Text description provided by the architects. The olive oil boutique factory O'33 needed new headquarters. The main challenge was the shortness of time for its construction. The project divided into two sections the various functions of the production process.
On the one hand, a single large volume containing the corresponding sectors in the manufacturing process of oil; reception and washing of olives, mill and storage vats sector of the finished product.
On the other hand, a lower volume attached along the production sector, including packaging sectors, laboratories, storage and other services needed after oil production.
Both areas, markedly differentiated by function as well as by the expression of architectural volumes, are joined by a circulation area which acts as a connector between them, providing unity and dynamics to the whole, and projecting it to an outdoor circulation of similar characteristics.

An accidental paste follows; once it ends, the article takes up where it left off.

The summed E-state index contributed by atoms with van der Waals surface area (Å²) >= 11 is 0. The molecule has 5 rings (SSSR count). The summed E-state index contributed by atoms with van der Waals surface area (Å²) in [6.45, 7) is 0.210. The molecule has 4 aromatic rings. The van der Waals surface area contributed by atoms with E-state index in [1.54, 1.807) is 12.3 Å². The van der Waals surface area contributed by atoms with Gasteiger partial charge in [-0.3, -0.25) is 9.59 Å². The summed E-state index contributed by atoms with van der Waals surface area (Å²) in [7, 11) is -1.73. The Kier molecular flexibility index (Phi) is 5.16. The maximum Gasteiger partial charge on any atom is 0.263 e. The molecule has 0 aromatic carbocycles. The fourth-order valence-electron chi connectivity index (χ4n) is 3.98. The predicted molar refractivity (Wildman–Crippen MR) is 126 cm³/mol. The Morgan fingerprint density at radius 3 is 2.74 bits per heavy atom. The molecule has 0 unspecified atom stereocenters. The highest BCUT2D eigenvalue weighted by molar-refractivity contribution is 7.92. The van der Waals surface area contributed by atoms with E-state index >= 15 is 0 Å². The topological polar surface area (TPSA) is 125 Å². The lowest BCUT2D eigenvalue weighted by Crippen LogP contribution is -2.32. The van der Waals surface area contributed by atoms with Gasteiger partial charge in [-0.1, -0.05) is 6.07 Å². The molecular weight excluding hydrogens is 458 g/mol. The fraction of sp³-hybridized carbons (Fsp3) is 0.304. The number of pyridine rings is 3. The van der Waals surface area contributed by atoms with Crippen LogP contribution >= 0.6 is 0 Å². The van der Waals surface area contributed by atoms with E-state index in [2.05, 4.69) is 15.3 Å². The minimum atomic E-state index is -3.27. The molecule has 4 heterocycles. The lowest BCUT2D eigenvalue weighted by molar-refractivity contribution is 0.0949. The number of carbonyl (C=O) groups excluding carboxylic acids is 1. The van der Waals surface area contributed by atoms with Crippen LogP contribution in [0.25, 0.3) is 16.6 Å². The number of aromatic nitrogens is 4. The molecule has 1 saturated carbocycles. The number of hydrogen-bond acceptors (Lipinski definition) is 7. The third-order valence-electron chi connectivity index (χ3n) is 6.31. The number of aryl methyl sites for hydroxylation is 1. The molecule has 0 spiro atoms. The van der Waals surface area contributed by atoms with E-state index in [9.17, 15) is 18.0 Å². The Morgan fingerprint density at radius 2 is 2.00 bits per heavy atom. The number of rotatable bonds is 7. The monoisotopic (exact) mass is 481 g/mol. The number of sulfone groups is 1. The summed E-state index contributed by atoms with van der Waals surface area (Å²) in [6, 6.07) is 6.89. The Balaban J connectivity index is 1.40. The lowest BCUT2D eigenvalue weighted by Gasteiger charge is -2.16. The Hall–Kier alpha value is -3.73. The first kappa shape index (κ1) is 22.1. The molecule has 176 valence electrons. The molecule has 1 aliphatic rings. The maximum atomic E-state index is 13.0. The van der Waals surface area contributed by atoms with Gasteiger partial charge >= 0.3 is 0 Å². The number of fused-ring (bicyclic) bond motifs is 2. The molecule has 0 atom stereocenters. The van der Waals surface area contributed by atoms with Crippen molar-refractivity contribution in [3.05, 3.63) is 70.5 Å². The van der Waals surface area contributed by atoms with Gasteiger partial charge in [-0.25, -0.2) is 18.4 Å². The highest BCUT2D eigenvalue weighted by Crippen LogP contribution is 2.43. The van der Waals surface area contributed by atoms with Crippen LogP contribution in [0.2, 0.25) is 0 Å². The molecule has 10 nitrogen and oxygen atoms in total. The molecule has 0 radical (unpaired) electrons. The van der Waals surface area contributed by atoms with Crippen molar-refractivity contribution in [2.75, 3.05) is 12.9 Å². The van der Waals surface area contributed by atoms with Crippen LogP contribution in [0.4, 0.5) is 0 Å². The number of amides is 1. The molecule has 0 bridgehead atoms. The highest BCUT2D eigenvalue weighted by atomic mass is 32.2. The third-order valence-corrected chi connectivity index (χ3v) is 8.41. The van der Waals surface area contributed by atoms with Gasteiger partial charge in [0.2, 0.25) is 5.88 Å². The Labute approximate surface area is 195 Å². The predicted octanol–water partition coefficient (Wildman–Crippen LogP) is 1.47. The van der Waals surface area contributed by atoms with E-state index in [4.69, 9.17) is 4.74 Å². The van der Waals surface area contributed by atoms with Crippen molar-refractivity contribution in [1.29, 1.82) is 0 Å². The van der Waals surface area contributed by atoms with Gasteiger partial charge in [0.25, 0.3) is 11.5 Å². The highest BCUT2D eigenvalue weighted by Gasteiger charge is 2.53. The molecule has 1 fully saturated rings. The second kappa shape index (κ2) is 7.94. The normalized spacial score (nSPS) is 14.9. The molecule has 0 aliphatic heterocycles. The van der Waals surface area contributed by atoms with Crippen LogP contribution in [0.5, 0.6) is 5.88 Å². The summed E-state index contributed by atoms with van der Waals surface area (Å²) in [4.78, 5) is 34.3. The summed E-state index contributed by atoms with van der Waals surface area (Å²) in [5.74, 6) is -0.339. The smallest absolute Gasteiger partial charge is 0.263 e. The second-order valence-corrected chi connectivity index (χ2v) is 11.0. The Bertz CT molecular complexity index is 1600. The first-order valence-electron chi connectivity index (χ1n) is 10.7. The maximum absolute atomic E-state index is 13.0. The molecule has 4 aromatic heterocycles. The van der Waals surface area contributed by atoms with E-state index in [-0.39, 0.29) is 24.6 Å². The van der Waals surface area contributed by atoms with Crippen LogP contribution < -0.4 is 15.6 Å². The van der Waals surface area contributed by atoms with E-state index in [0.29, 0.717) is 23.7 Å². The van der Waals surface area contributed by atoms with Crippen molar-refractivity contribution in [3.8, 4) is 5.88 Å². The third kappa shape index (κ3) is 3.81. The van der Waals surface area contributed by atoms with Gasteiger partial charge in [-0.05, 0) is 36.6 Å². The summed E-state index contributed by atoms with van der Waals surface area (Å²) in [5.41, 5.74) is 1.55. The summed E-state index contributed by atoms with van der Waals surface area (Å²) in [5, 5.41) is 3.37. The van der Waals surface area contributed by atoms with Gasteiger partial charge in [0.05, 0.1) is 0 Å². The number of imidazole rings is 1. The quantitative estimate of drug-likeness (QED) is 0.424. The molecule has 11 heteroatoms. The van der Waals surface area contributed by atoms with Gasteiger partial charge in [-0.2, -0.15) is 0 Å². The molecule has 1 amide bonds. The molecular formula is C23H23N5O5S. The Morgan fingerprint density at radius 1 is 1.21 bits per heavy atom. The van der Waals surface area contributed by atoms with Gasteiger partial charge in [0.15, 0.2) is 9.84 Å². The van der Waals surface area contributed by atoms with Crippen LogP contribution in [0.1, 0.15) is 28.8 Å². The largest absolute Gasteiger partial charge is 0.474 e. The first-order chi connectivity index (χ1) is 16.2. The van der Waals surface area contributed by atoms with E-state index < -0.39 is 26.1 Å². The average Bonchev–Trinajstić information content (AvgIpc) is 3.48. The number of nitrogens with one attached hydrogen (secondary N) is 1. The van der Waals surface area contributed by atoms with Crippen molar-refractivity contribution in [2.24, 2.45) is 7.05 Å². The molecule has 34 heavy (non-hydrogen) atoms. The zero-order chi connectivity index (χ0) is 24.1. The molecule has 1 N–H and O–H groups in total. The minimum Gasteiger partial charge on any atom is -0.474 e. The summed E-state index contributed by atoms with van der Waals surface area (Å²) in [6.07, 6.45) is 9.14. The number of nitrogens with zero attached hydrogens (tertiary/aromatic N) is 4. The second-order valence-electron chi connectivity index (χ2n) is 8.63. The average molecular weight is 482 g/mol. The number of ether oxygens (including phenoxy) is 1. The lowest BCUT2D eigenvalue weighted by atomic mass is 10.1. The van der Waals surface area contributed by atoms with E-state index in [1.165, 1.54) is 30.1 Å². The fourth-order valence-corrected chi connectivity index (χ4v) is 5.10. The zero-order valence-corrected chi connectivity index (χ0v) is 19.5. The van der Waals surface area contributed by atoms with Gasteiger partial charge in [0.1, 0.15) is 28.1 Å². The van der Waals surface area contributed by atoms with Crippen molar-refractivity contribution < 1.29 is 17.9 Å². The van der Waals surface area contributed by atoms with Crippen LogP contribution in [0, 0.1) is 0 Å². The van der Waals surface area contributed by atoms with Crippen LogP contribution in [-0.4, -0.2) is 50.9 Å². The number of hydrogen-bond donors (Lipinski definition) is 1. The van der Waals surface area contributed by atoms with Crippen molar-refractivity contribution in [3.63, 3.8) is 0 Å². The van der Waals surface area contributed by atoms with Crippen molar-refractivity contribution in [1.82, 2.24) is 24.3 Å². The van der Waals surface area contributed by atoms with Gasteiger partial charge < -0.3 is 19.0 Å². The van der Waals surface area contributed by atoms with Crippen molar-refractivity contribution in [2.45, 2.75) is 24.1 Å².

The selection of construction materials is related to the industrial process, not only regarding their quick assembly but also their durability and resistance. Premoulded concrete, prepainted steel slab coatings, concrete industrial floor.
National artworks are integrated into the architecture, an olive tree over a hundred years old brought from Italy and sculpted by artist Paul Atchugarry, as well as artworks by Enrique Broglia and, in a near future, by Ricardo Pascale.
The building was located in the highest point of site, against local road, overlooking the view of the whole. All roads were built in compacted ballast and will be treated as a tourist ride, so as not to alter the existing plantations of olive trees.